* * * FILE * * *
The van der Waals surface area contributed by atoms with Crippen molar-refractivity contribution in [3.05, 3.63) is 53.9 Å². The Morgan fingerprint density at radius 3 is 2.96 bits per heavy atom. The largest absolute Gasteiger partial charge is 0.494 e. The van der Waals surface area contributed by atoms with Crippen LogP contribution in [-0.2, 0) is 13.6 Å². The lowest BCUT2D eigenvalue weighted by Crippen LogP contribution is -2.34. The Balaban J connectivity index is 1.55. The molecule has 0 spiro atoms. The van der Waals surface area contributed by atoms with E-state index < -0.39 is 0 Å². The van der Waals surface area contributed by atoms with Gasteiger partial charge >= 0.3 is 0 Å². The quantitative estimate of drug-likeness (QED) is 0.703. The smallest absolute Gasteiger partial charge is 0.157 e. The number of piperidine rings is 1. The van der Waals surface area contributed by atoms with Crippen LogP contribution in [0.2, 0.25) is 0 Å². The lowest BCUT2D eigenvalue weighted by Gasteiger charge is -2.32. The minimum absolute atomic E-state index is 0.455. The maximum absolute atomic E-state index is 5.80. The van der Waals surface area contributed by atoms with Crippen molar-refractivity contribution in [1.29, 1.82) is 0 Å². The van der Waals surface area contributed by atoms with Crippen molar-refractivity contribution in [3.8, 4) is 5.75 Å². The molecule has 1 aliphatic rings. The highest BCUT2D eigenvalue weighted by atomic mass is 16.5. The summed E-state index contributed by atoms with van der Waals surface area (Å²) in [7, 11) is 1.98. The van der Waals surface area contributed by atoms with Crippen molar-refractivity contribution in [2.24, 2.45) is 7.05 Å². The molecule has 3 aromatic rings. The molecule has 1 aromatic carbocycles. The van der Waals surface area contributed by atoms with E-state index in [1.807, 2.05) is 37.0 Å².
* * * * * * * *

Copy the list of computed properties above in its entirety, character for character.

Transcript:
The van der Waals surface area contributed by atoms with Crippen molar-refractivity contribution in [3.05, 3.63) is 53.9 Å². The Morgan fingerprint density at radius 3 is 2.96 bits per heavy atom. The largest absolute Gasteiger partial charge is 0.494 e. The van der Waals surface area contributed by atoms with Crippen LogP contribution in [-0.2, 0) is 13.6 Å². The lowest BCUT2D eigenvalue weighted by Crippen LogP contribution is -2.34. The Balaban J connectivity index is 1.55. The molecule has 0 spiro atoms. The van der Waals surface area contributed by atoms with E-state index < -0.39 is 0 Å². The van der Waals surface area contributed by atoms with Gasteiger partial charge >= 0.3 is 0 Å². The quantitative estimate of drug-likeness (QED) is 0.703. The smallest absolute Gasteiger partial charge is 0.157 e. The number of piperidine rings is 1. The van der Waals surface area contributed by atoms with Crippen LogP contribution in [0.2, 0.25) is 0 Å². The lowest BCUT2D eigenvalue weighted by Gasteiger charge is -2.32. The minimum absolute atomic E-state index is 0.455. The maximum absolute atomic E-state index is 5.80. The van der Waals surface area contributed by atoms with Crippen molar-refractivity contribution in [1.29, 1.82) is 0 Å². The van der Waals surface area contributed by atoms with Crippen molar-refractivity contribution in [3.8, 4) is 5.75 Å². The molecule has 1 aliphatic rings. The highest BCUT2D eigenvalue weighted by atomic mass is 16.5. The summed E-state index contributed by atoms with van der Waals surface area (Å²) in [7, 11) is 1.98. The van der Waals surface area contributed by atoms with Crippen molar-refractivity contribution in [2.24, 2.45) is 7.05 Å². The molecule has 3 aromatic rings. The molecule has 1 aromatic carbocycles. The van der Waals surface area contributed by atoms with E-state index in [1.807, 2.05) is 37.0 Å².